Feature Story

What 5G means for remote workers

5G networks are likely to transform the world of remote work.

The number of people working remotely in the U.S. has exploded recently, thanks in part to technological advances making it easier to collaborate, send information, edit documents, conduct research and a host of other activities. They are also able to do so from far-flung locations—anywhere from a home office to an airport. Between 2005 to 2017, there was a 159% increase in the number of people working remotely, according to a survey by FlexJobs and Global Workplace Analytics.

But you ain’t seen nothing yet. That’s because new high-speed 5G networks, especially when combined with other technology, are likely to transform remote work. For one thing, according to industry observers, they’ll enable people to transmit and download massive amounts of data easily and almost instantaneously. As important, they should allow employees to perform many tasks remotely that once required they be physically present on site, while also vastly boosting the capabilities of workers in the field.

See also: Your handy dandy 5G Handbook for 2020

“The shift from 4G to 5G will fundamentally change how, where, when, and in what ways we work,” wrote Omar Abbosh, group executive for Accenture’s communications, media and technology business, and Paul Nunes, managing director of thought leadership at Accenture Research, in a recent article.

Changes in bandwidth, speed and latency

The reason for this transformation lies with 5G’s increased bandwidth, faster speeds, and low latency, or response times. It all means that remote workers will be able accomplish tasks they couldn’t before with slower and lower bandwidth capabilities.

“Over the next five years, 5G will enable the workforce to become more distributed,” says David Linthicum, chief cloud strategy officer at Deloitte Consulting, “You can be anywhere and have access to unlimited bandwidth.”

He points as an example to an insurance adjuster for a large insurance company who has to evaluate large amounts of data, from photos to statistical analysis. Before 5G, according to Linthicum, completing that job from a remote location was a non-starter, since it would require a long time to download all the relevant information. But 5G’s bigger bandwidth and faster speed should make it possible to retrieve such material in a matter of seconds from just about anywhere, turning the task into an activity perfectly suited to remote work.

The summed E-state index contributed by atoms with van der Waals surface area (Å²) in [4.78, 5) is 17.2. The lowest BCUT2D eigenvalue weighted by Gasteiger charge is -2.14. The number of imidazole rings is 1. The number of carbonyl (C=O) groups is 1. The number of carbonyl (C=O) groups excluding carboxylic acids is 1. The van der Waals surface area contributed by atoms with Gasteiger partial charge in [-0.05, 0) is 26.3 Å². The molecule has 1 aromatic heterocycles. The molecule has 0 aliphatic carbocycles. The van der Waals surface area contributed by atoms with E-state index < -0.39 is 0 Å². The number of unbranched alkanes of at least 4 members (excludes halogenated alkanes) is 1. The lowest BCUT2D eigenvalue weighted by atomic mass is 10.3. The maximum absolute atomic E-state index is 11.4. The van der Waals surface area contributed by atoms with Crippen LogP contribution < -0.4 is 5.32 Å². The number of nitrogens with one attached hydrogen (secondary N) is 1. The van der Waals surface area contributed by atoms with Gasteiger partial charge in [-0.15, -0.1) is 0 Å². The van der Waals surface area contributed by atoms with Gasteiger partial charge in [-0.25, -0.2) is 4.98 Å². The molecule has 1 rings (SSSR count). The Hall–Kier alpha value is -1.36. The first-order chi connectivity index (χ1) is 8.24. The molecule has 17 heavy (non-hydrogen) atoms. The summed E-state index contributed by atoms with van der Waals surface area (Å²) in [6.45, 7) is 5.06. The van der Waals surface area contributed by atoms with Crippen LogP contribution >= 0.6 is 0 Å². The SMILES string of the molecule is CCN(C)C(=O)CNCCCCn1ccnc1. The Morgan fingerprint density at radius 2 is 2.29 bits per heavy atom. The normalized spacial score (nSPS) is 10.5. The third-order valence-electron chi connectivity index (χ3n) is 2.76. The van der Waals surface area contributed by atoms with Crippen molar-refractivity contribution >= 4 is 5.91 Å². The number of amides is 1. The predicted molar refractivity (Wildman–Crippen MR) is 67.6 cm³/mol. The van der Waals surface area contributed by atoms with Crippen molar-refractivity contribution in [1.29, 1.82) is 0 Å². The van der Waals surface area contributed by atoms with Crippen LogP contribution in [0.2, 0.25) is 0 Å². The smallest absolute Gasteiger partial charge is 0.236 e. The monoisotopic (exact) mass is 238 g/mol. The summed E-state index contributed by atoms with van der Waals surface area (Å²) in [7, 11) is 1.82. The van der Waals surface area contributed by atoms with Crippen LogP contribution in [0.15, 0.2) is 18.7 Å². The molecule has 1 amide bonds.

These changes also are likely to impact where employees can live, potentially opening up opportunities in rural and out-of-the way places.

See also: 5G inflight Wi-Fi is fast approaching

“Bandwidth deserts go away,” says Linthicum. “The reason people don’t generally run businesses from, say, Appalachia is because the infrastructure hasn’t been there. Now, those impediments will fall away.”

Furthermore, employees might attend far-flung virtual meetings which would feel as though they’re located right in the conference room, thanks to an avatar that would appear there. Then, a few minutes after the end of that meeting, the individual could attend another one located half-way around the world, where the avatar, once again, would appear. Such capabilities open up the possibility of new work arrangements, in which, for example, people could work as salaried employees for more than one company, according to Abbosh and Nunes.

5G and XR  

But the real superpower, say many analysts, is likely to result from the combination of 5G and XR, which includes extended, virtual and augmented reality. According to Abbosh and Nunes, the result will be, “A full-size, ‘digital twin’ of every place and thing that exists in the physical world”, from theaters to operating rooms.

The resulting impact on remote work done in the field could be substantial. “You have the ability to conduct multi-media assisted collaborations you wouldn’t have been able to accomplish before,” says Michael Sullivan, an analyst at Lux Research.

As an example, he points to engineers visiting construction sites. With 5G and XR capabilities, they could get access to, say, a digital representation of what the site is supposed to look like, then change the engineering specs of the building in real-time. “Today, to do that, you’d need to bring the entire computer system with you,” says Sullivan.

This new world of remote work also comes with challenges, of course. For example, companies will need to address different ways of creating and maintaining a cohesive organizational culture, as fewer employees interact in-person. More fundamentally, prevalent and long-standing assumptions about remote work may need to evolve.

“There’s still an attitude that, if you’re not there, you’re not working,” says Linthicum, “Culture takes a while to change.”

A key element will be creating a new set metrics for measuring performance, with more focus on productivity, and less on sheer hours worked.

Another potential problem is burnout. Employees who can labor virtually anywhere, at any time, run the danger of working a 24/7 schedule. “They may be tempted—or expected—to be on the job around the clock,” according to Abbosh and Nunes. There, again, organizational culture will need to adapt to fit the needs of both remote workers and their employers.


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